As a part of any project-specific process, there should be a set of available resources tailored to provide specific help and reference material for producing project artifacts. Examples of such resources are :

  • Common guidelines for how to produce certain artifacts.
  • Templates customized for use across projects. These will be partially instantiated with project information.
  • Artifact examples relevant to the project's defined set of deliverables and chosen technology.
  • Reusable assets, such as design patterns and code libraries.

At the onset of the project, the Project Manager typically works with the Process Engineer to select the appropriate set of resources, and make them available to the project members as part of the project-specific process. The need for additional resources is revisited at the beginning of each iteration.

Configure the Process
Purpose:  To right-size the process to support the exact needs of a project.

Configuring a process involves selecting the method content (work products, tasks, roles, etc.) that are to be included in the process.  For specific recommendations on what method elements to include for each discipline, see the "important decisions in <discipline name>" guidelines that are provided for each of the RUP disciplines. Selecting the right set of method content for a given project is not a trivial task. To be effective, the process needs to be relevant and right-sized along different dimensions, like project size (resources and calendar time), formality, technological platform, domain, just to mention a few.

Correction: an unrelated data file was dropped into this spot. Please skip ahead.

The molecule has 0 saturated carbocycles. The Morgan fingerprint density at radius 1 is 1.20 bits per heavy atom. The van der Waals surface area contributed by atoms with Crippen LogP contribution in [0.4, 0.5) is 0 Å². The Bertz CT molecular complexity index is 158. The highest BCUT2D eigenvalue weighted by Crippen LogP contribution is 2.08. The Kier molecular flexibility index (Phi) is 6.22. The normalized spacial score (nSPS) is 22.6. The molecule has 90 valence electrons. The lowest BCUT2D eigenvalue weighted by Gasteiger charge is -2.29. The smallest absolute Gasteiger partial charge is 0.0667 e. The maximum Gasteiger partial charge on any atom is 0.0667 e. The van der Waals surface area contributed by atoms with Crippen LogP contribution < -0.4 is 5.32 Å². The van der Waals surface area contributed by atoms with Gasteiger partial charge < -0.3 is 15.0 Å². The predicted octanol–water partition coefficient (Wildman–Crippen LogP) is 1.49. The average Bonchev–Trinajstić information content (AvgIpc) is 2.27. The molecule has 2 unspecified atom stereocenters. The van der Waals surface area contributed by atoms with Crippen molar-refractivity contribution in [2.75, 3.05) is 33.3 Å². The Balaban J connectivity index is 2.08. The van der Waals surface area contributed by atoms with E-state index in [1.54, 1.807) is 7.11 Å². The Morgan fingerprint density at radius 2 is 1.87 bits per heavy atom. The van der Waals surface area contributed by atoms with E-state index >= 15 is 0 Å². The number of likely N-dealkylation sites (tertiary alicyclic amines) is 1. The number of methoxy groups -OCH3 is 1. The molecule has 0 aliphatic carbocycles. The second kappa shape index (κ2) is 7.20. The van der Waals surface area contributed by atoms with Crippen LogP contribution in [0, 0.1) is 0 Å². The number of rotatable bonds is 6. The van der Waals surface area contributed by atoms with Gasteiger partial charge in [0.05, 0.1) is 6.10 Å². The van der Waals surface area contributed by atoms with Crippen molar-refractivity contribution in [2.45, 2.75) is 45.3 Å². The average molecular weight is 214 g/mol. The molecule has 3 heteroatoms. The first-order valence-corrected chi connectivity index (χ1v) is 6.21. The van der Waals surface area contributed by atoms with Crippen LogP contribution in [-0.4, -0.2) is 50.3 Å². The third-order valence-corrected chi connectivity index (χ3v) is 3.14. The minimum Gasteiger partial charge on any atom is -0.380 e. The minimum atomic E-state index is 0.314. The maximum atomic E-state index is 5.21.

For information on a classification scheme for documenting the importance of individual work products and whether or not they will be used, see Guideline: Classifying Work Products.

Define the Lifecycle Model for the Project
Purpose:  To define the lifecycle model for the project.

An important part of tailoring a process for a project is deciding on a lifecycle model for the project to follow, including the breakdown into phases and iterations. For this part of the tailoring work, the process engineer should collaborate closely with the project manager since the chosen lifecycle model lays the groundwork for the project planning process. Depending on the nature of the project, there might be a need to adjust the RUP lifecycle to better match the specific needs. For example, green field development usually requires more effort in Inception than a maintenance project. Thus, the lifecycle description should be adjusted according to the nature of the project. See Concept: Iterations for a discussion on various types of lifecycle models.